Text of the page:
In this article, we will learn about the accounting cycle, including its definition, various steps, examples, and many more.
So let’s get started.
What is Accounting Cycle?
According to the going concern concept, a business is expected to continue indefinitely. This indefinite period of time is divided into short periods to determine the business organization’s results and financial status.
Every year, large organizations organize millions of transactions. This large number of transactions is initially recorded in the primary book using various source documents (e.g., receipts, memos, vouchers, invoices, debit books, etc.).
Following that, the parties involved in all of the transactions included in the journal are entered into the ledger by categorizing them according to the specific person, organization, income, expenditure, liability, or property account.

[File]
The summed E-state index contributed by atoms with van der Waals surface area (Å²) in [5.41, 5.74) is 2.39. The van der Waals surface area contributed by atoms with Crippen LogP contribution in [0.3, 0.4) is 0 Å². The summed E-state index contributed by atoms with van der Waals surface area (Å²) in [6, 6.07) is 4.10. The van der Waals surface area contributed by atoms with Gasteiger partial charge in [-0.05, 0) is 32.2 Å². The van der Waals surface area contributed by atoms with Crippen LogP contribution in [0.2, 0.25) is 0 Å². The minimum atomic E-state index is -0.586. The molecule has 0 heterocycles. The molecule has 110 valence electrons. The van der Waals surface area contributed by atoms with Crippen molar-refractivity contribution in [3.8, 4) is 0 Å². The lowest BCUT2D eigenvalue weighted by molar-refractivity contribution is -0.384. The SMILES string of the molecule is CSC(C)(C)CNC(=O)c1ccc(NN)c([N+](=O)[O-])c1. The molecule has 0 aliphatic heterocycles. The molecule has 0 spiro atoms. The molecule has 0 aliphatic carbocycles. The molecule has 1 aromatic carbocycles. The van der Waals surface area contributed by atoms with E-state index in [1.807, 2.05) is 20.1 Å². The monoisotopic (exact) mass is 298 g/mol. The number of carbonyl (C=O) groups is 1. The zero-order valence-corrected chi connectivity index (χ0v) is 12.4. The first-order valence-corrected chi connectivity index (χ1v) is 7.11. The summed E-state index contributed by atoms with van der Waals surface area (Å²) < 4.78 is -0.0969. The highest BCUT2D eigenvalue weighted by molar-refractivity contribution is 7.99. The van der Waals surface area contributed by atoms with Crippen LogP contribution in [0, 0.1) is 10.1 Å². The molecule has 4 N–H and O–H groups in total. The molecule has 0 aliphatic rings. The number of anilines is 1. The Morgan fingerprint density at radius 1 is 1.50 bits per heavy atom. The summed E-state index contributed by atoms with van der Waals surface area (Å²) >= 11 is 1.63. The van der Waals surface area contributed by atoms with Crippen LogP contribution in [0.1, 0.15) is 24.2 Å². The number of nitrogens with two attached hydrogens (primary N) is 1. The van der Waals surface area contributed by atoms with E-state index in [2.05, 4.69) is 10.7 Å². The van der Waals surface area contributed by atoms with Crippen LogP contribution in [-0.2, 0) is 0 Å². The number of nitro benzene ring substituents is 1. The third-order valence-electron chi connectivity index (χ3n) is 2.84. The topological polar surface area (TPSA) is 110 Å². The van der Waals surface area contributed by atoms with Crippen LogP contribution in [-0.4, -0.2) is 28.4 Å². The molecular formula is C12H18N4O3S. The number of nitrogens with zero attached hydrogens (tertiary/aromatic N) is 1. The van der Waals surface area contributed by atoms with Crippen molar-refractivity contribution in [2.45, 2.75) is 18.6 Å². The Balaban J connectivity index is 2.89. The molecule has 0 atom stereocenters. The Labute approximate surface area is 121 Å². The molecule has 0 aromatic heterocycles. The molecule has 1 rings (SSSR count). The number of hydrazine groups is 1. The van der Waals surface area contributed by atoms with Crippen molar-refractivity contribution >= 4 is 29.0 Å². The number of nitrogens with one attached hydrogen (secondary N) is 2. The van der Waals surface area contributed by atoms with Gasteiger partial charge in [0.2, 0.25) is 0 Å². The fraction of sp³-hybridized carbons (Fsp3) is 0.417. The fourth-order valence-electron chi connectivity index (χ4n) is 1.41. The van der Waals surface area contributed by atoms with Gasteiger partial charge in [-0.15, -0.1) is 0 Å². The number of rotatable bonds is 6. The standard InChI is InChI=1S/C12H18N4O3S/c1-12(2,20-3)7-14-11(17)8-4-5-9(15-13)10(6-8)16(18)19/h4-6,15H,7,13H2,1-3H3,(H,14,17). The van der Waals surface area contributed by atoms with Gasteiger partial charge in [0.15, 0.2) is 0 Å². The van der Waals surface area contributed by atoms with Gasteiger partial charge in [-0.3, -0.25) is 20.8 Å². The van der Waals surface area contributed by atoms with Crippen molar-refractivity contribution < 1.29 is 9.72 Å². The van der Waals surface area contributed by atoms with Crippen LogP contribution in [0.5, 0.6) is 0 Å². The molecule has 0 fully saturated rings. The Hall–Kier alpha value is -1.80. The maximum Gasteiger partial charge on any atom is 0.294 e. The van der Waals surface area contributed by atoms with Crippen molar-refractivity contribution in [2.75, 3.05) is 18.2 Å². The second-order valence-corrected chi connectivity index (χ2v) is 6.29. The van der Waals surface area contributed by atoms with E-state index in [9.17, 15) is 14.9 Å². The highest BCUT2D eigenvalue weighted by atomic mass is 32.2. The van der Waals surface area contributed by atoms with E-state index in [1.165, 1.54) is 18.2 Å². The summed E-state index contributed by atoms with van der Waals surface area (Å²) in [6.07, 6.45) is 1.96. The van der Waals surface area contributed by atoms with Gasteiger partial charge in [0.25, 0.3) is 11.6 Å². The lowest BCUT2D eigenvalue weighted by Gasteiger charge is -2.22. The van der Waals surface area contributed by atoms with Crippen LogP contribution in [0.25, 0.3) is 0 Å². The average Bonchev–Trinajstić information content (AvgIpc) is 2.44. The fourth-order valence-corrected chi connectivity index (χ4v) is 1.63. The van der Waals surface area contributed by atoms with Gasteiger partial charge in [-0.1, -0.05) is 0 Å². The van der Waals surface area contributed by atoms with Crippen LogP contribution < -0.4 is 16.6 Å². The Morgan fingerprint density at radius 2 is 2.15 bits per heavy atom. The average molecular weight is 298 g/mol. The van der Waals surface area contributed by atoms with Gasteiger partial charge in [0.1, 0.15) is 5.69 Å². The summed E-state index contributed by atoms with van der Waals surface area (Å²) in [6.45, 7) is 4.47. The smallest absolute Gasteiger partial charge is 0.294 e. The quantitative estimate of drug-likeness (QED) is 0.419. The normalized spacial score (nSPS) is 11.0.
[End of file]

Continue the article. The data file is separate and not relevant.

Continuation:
Financial statements such as trading accounts, profit-loss accounts, and balance sheets are prepared following the adjustment of the corresponding fiscal year’s arrears and advances.
In the end, all financial statements are thoroughly explained and analyzed.
From the above discussion, we can say that the accounting cycle is a comprehensive accounting process that begins with the identification of the transaction and its normalization, progresses to the final stage of accounting activities step by step, initiates the activities for the following year by opening journal entries, and repeats the process to get to the final stage of accounting activities.
As long as a business is in operation, this accounting process continues.
Accounting Cycle Steps
The steps of the accounting cycle depend on how an organization conducts its accounting process. Therefore, the steps of the organization’s accounting cycle can be different. The following are some common steps that can be taken in the accounting cycle:
The following diagram includes an explanation along with the various steps or phases of the accounting cycle. The accounting cycle is actually a stage-by-stage expression of an organization’s accounting activities.